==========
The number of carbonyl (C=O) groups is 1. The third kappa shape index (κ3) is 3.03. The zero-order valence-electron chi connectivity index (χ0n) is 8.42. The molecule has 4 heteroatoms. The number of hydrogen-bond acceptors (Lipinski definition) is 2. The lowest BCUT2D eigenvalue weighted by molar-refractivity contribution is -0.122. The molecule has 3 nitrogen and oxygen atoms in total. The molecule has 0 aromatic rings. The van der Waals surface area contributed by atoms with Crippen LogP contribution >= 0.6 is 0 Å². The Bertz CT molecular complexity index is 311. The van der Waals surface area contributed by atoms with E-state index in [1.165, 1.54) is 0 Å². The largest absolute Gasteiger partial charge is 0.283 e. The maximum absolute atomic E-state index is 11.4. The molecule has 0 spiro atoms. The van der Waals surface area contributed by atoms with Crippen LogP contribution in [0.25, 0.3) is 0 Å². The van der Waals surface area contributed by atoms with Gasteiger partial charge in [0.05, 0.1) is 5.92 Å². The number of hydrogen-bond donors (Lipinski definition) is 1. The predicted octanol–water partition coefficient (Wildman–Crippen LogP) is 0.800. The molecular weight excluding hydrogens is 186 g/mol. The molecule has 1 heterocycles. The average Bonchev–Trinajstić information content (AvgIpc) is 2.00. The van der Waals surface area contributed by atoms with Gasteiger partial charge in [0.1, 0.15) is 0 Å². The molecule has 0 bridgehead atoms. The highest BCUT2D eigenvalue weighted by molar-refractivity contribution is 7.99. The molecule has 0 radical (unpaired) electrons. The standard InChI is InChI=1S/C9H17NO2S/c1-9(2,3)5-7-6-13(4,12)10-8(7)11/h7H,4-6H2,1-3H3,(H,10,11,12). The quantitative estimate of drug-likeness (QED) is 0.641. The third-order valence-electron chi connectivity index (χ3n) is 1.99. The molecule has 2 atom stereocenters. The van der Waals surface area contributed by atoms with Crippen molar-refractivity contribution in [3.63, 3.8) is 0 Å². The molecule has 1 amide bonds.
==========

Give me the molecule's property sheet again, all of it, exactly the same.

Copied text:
The number of carbonyl (C=O) groups is 1. The third kappa shape index (κ3) is 3.03. The zero-order valence-electron chi connectivity index (χ0n) is 8.42. The molecule has 4 heteroatoms. The number of hydrogen-bond acceptors (Lipinski definition) is 2. The lowest BCUT2D eigenvalue weighted by molar-refractivity contribution is -0.122. The molecule has 3 nitrogen and oxygen atoms in total. The molecule has 0 aromatic rings. The van der Waals surface area contributed by atoms with Crippen LogP contribution >= 0.6 is 0 Å². The Bertz CT molecular complexity index is 311. The van der Waals surface area contributed by atoms with E-state index in [1.165, 1.54) is 0 Å². The largest absolute Gasteiger partial charge is 0.283 e. The maximum absolute atomic E-state index is 11.4. The molecule has 0 spiro atoms. The van der Waals surface area contributed by atoms with Crippen LogP contribution in [0.25, 0.3) is 0 Å². The van der Waals surface area contributed by atoms with Gasteiger partial charge in [0.05, 0.1) is 5.92 Å². The number of hydrogen-bond donors (Lipinski definition) is 1. The predicted octanol–water partition coefficient (Wildman–Crippen LogP) is 0.800. The molecular weight excluding hydrogens is 186 g/mol. The molecule has 1 heterocycles. The average Bonchev–Trinajstić information content (AvgIpc) is 2.00. The van der Waals surface area contributed by atoms with Gasteiger partial charge in [0.1, 0.15) is 0 Å². The molecule has 0 bridgehead atoms. The highest BCUT2D eigenvalue weighted by molar-refractivity contribution is 7.99. The molecule has 0 radical (unpaired) electrons. The standard InChI is InChI=1S/C9H17NO2S/c1-9(2,3)5-7-6-13(4,12)10-8(7)11/h7H,4-6H2,1-3H3,(H,10,11,12). The quantitative estimate of drug-likeness (QED) is 0.641. The third-order valence-electron chi connectivity index (χ3n) is 1.99. The molecule has 2 atom stereocenters. The van der Waals surface area contributed by atoms with Crippen molar-refractivity contribution in [3.63, 3.8) is 0 Å². The molecule has 1 amide bonds.